by Mark Walters
The Real Food Plot
Every other year I write a column about my way of life, which includes heavy duty gardening, heating with wood and raising a few steers and chickens. The choices that I have made for both my food and income create a way of independent living that is quite unique in this modern day.
Back in July of 2002, it was the second year of me trying to grow a garden at our home in Juneau County, which notoriously has some of the poorest quality soil in the state of Wisconsin when it comes to producing a crop.
On year one, my garden produced ample amounts of everything that I planted. By July of 2002 the plants in my garden quit growing as the crops from the year before literally ate all the food in the soil.
That July I decided to buy some bull calves and sell the finished steers the following fall and have mucho manure for my gardens.
Folks let me tell you, manure, water, hard work and heat will produce a bountiful harvest even in Juneau County.
Fast forward fourteen years, there are four Hereford steers in a small pasture that I created last year. My main garden had a major issue with potato bugs last year and I have an idea. Why not fence off part of the pasture and plant 250 hills of Yukon Golds and Pontiac Reds in the very fertile soil that last years’ steers have created?
So now we are going to go over to raising dogs. Fire is the 6th golden retriever that I have had since I was 20. I have been writing this column since I was 27 and I have had about ten litters of pups in my days.
As you may know my golden’s are part of my job as they pull sleds, carry packs, fetch ducks and most importantly they are very good friends of mine.
Right now Fire has a litter of four bundles of gold. She had ten last time but the main goal of getting a pup for Selina and myself was accomplished from this awesome mother.
Right now we are trying to pick out a female of which there are three and that is a tough task as they are all winners. The addition of a pup to our family will give Fire a friend and make our summer/fall very interesting.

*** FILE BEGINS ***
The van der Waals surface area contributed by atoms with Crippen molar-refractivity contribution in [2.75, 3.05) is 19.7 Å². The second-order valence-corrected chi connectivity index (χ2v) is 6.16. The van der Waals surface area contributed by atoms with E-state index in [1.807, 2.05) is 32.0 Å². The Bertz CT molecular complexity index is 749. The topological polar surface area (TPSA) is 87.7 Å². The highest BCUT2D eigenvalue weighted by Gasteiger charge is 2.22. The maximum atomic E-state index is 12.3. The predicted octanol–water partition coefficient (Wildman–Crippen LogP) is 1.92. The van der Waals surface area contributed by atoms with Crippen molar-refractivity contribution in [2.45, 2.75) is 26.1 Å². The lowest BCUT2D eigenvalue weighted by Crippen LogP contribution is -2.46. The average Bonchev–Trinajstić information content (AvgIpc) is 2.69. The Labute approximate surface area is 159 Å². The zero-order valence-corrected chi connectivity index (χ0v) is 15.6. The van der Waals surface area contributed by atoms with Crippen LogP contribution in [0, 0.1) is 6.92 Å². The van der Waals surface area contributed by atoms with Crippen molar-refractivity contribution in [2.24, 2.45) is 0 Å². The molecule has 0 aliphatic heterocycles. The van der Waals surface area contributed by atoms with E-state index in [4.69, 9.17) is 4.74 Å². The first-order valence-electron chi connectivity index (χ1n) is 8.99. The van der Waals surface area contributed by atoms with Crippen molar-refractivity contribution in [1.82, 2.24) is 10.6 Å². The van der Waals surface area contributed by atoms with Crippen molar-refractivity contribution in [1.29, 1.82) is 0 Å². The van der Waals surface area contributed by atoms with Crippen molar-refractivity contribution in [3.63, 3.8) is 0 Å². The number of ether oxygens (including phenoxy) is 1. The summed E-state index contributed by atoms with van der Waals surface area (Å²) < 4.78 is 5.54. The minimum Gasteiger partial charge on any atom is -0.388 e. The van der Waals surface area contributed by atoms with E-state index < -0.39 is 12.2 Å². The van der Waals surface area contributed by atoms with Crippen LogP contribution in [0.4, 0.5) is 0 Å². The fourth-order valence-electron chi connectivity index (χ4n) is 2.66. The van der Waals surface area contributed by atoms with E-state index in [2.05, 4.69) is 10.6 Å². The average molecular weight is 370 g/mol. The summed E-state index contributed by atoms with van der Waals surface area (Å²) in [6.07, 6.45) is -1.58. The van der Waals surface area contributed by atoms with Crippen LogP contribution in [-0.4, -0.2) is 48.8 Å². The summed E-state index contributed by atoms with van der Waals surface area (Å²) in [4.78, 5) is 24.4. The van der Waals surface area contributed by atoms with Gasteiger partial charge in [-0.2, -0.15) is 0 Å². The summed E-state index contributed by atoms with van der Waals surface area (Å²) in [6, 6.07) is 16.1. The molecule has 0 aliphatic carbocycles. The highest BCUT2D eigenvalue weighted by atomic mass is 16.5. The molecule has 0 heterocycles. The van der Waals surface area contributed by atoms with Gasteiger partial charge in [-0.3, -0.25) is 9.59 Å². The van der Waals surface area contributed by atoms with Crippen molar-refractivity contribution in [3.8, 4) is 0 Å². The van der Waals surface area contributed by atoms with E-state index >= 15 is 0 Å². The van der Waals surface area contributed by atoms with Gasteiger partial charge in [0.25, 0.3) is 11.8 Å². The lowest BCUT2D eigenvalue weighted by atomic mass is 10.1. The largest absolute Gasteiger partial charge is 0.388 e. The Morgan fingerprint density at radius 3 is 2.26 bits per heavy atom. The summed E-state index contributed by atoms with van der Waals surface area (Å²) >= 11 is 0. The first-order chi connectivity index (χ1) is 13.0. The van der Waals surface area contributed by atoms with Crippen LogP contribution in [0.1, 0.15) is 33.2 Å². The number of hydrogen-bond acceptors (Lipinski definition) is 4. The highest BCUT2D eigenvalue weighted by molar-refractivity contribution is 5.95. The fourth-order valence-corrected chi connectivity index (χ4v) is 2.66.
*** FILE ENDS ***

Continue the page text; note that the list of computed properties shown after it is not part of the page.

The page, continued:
One of the pups goes to the breeder and the money from the others goes into Selina’s collage fund.
Raising cattle! I am addicted, I like looking at them, talking to them, and in the end eating them as well as using the cash for my Roth IRA, property taxes and income taxes.
Last year I paid over $500.00 a calf, I make no profit on my investment, but when it comes to paying the above bills, the money is there and so is the manure for the garden.
Back to that garden, I am addicted to gardening. The garden (among other things) sucks up my time but produces all of our (quality potatoes for a year including canning them) enough tomatoes, peppers and onions for at least 50 quarts of salsa and another 25 of spaghetti sauce.
This year I am trying to grow enough sweet corn to freeze about 50 one quart bags. Moles have pretty much wiped out my first three crops. They tunnel directly down the rows and eat the seeds. Last night I planted another crop and I put some rat poison in their tunnel and I have a feeling that my enemy has a stomach ache today.
Though I may have lost my food plot due to a land sale. The last four years instead of a cash payment, Selina and I cut some of the landowner’s firewood for hunting privileges.
I work my body very hard year round and I honestly feel that the woodstove in my living room is one of the reasons that (except for some recent injuries) I have zero pain from all the old ones or arthritis.
A typical end to my day in the fall, winter and spring (before I cook) is to walk in the house about 8:00 p.m. open a can of Leinenkugels and sit next to the stove before I start cooking supper (I make a big meal every day and we always eat at the table).
So that with an income that is 100-percent from self employment is my survival story for this week!
We are all survivors in our own way. Sunset
THIS WEEK’S COLUMN IS SPONSORED BY: Hiawatha National Bank